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Crimean prime minister says most Ukrainian troops surrendering

March 4, 2014 at 4:14 PM   |   Comments

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KIEV, Ukraine, March 4 (UPI) -- Ukrainian troops in the autonomous Crimea region have surrendered to Russian troops, the region's prime minister said, a statement denied by officials in Kiev.

Those who have surrendered also swore allegiance to the region's pro-Russia government, Prime Minister Sergei Aksyonov said during a news conference.

In Kiev, however, the Ukrainian Defense Ministry said in a statement the information coming from Crimea was "false."

"All the Ukrainian military units, formations, and warships stay in their permanent locations. Ukraine's military controls the territories of their military posts," the statement said.

The Times said it wasn't possible independently to verify claims made by Aksyonov, who did not say all military units in the region were aligned with his administration.

Aksyonov also said local officials were working to speed up setting up a referendum seeking independence from Ukraine.

In Kiev, Secretary of State John Kerry pledged U.S. support to Ukraine's elected government during a visit Tuesday to the Ukrainian capital.

Kerry spoke of how moving it was to drive and walk through the streets where Ukrainians risked their lives and in some cases died to protest ousted President Viktor Yanukovych's actions.

"The United States will stand by the Ukrainian people as they build the strong, sovereign and democratic country that they deserve and that their countrymen and women just so recently gave their lives in extraordinarily courageous acts in order to ensure for the future," he said. "We must all step up and answer their call."

Kerry also reiterated a promise of financial support. Earlier, Treasury Secretary Jack Lew announced the United States will provide $1 billion in loan guarantees and technical expertise to Ukraine.

Kerry met with Ukraine's interim government led by Oleksandr Turchinov as president and Arseniy Yatseniuk as prime minister.

"Specifically, the U.S. administration is working with Congress and the government of Ukraine to provide $1 billion in loan guarantees, the proceeds of which will be aimed at protecting the most vulnerable Ukrainian households from the impact of the needed economic adjustment," Lew said in a statement.

"The United States is also moving quickly to deploy a range of other financing and technical expertise, utilizing a whole-of-government approach to support Ukraine," Lew said. "The departments of Commerce, Justice, Energy, State, Treasury, Federal Bureau of Investigation, and the U.S. Agency for International Development are all preparing to deploy rapid assistance."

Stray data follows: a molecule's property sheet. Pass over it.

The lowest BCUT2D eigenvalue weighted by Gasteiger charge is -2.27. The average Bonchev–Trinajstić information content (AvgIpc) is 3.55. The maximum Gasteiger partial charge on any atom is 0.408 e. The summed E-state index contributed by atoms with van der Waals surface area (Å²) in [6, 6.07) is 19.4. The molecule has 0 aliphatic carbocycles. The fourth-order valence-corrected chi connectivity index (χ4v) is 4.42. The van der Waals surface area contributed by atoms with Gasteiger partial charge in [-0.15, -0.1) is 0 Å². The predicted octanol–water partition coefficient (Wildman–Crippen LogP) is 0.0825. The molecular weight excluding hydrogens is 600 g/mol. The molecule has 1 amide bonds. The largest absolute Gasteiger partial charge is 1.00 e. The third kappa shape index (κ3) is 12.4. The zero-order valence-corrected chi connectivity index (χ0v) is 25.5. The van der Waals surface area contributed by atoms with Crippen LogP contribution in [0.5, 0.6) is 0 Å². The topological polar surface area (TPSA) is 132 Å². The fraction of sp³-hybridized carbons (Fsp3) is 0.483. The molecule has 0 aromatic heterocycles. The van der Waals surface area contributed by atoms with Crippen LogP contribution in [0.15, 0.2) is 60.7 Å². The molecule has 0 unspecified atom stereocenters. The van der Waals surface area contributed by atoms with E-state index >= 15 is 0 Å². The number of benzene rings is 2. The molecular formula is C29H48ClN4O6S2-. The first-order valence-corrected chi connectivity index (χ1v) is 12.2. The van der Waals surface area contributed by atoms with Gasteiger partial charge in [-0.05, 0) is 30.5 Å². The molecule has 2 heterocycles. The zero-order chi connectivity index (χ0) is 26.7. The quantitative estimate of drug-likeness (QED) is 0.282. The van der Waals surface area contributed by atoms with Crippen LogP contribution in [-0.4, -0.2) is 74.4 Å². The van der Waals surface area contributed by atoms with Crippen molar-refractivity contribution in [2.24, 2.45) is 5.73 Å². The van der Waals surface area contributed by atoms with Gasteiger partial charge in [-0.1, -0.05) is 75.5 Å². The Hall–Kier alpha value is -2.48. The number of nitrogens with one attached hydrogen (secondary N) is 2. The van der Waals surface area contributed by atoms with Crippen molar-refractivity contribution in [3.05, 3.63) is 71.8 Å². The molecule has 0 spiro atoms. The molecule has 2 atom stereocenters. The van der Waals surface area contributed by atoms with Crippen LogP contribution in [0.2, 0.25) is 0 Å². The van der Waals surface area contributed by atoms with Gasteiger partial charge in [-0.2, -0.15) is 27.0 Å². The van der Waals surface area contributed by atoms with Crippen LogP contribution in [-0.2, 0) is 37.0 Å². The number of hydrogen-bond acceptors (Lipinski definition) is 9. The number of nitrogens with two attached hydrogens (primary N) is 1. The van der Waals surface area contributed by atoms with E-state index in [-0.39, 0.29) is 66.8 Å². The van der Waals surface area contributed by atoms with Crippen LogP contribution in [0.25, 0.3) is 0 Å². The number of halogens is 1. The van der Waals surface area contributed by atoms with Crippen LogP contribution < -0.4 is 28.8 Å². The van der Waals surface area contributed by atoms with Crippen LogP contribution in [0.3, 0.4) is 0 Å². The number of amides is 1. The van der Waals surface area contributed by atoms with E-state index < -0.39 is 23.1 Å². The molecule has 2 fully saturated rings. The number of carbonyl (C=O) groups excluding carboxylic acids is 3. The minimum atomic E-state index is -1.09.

He said the Treasury Department was ready to send experienced technical advisers to help the Ukrainian financial authorities "manage immediate market pressures and support Ukraine as it negotiates with the IMF [International Monetary Fund]."

As part of an international effort to support Ukraine's new government, the United States developed a package of bilateral assistance focused on four areas: implementing critical economic reforms and cushioning their impact on vulnerable Ukrainians; conducting free, fair and inclusive elections, with robust involvement by a strong and independent civil society and media; combating corruption and recovering stolen assets; and withstanding politically motivated trade actions by Russia, which has deployed thousands of troops to pro-Russia Crimea, claiming pro-Moscow citizens and Russian-language speakers are in danger from the Ukrainian government.

Russian leaders maintain it is their right and obligation to protect Russian citizens and pro-Russian people in Ukraine where Yanukovych was ousted two weeks ago, fled Kiev and took refuge in Russia. There have been no verifiable reports of violence against Russians in Ukraine.

About 13,000 Russian troops have been deployed to Crimea during the past week, a former senior Russian fleet officer based in Sevastopol told the Kiev Post.

President Obama, speaking to the news media after discussing his proposed budget, said some of the coverage of Ukraine suggested Russia has been "clever strategically."

"I actually think that this is not been a sign of -- of strength, but rather, is a reflection that countries near Russia have deep concerns and suspicions about this kind of meddling, and if anything, it will push many countries further away from Russia," he said.

Russian military forces also were posted in Rostov and Voronezh regions inside Russia not far from Ukraine's border, Ukraine's Foreign Minister Andriy Deshchytsia said.

Russian President Vladimir Putin said he ordered Russian Foreign Minister Sergei Lavrov to work with the German foreign minister on sending an independent, international team to Kiev to investigate events in Ukraine, Interfax-Ukraine reported.

"We have specially trained people who should consider this issue and discuss it with our German colleagues," Putin said during a news conference. "It's generally possible. I have given an appropriate order to our foreign minister, who should meet or is already meeting with the German foreign minister. They will discuss this issue."

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